Microsoft opens registration for day-long Windows Phone developer summit

Microsoft has opened registration for what's now will be a single-day Windows Phone developer summit on June 20.
Written by Mary Jo Foley, Senior Contributing Editor

Microsoft's Windows Phone Developer Conference has been trimmed from a two-day to a single-day event. Registration for the June 20 Windows Phone Summit is open as of June 4.

In early May, Microsoft announced plans for a two-day Windows Phone Developer Summit. At that time, Microsoft said more information on registration for the conference would be available "in the coming weeks." A number of developers have been asking me in the past week or two if the conference was cancelled, since there was no additional information available.

Interestingly, today's updated invitation doesn't call the one-day event a developer summit; it's simply labeled as a "sneak peek" of the future of Windows Phone. But it is still definitely for developers.

According to Microsoft, "invited developers" can complete the registration process at https://www.ustechsregister.com/WPdevsummit/RegistrationSelect.aspx. Registration is limited, but the event will be open to everyone via a webcast on Microsoft's Channel 9 at http://aka.ms/wpsummit.

Microsoft officials haven't said publicly what will be on the Windows Phone Summit agenda. But given the timing and tips from various sources, it seems that the Windows Phone 8 operating system, codenamed Apollo, will likely be the star of the show. The latest invite says the conference will be about "the future of Windows Phone," making the Apollo focus a strong likelihood.

Earlier this year, there were some major leaks as to what Microsoft was planning to deliver as part of the feature set for the next version of the Windows Phone OS. Among the planned features:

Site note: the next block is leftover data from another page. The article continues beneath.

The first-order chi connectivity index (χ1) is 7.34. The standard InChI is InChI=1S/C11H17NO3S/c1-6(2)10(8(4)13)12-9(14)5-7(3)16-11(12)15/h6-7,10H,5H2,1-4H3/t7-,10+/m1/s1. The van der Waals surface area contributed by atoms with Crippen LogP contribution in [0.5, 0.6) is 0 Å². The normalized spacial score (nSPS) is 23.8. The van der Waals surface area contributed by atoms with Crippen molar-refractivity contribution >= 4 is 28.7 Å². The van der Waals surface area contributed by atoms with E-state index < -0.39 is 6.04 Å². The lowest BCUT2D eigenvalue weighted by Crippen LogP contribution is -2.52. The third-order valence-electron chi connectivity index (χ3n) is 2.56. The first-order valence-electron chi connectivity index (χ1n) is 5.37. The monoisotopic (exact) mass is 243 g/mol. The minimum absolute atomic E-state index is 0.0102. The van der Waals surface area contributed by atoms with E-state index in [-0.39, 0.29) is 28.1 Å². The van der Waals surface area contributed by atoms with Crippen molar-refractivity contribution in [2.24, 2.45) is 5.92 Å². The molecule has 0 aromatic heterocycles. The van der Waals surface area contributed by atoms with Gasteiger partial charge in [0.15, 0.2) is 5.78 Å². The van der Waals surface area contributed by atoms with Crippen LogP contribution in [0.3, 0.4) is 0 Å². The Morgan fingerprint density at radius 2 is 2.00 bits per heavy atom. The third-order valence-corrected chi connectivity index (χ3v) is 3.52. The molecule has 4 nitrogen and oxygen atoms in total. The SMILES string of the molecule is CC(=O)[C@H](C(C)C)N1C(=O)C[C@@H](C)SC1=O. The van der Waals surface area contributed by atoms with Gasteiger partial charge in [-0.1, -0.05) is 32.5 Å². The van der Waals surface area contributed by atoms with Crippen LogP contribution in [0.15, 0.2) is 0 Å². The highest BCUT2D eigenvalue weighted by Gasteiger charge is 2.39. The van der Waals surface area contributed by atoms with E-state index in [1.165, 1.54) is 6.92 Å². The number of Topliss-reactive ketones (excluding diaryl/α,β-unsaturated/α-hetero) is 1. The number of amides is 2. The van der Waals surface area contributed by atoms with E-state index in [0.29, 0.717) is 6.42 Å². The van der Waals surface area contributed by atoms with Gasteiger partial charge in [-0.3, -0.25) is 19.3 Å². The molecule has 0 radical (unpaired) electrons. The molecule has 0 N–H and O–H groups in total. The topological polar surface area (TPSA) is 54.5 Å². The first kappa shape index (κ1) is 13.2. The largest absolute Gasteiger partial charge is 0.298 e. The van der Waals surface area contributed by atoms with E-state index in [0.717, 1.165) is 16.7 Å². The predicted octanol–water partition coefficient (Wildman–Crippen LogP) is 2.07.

* Support for multicore processors * Support for four new screen resolutions * Support for removable microSD card storage * Support for NFC and an associated “Wallet Experience” * Inclusion of core Windows elements, including kernel, networking stacks, security, and multimedia support * New data-tracking capabilities, showing users a breakdown of their data consumption by various networks * Use of a proxy server to deliver pages more efficiently and quickly to Internet Explorer 10 Mobile * Addition of native BitLocker encryption and Secure Boot * A separate but improved Skype application, but not integration of Skype into the operating system * Replacement of the Zune PC client software with an update mechanism more akin to ActiveSync. (The new update mechanism is codenamed Daphne, according to one of my contacts.)

Microsoft officials have continued to decline to say whether existing Windows Phones will be able to run the Windows Phone 8 operating system. My contacts said earlier this year that this would not be the case, as did unnamed sources speaking to The Verge.

Microsoft also has shared previously a few tidbits about its Windows Phone OS 8 developer strategy. Microsoft is believed to be looking to unify its PC and phone developer ecosystem, and is expected to alter its current Windows Phone toolset and guidance to mirror that offered for Metro-Style apps for Windows 8.

Microsoft officials have said that existing Windows Phone apps will run on Windows Phone 8 devices, and that Microsoft will continue to support XNA to some degree with Windows Phone 8. They’ve been vaguer about plans for Silverlight support for the Windows Phone 8 platform.

Last month, Nokia -- Microsoft's closest Windows Phone OEM partner -- announced it was nixing its planned Nokia World 2012 conference, which had been slated for Helsinki in late September. Instead, Nokia will hold a number of smaller, more focused conferences for specific audiences, starting with an invitation-only event in early September for its operator and retail partners.

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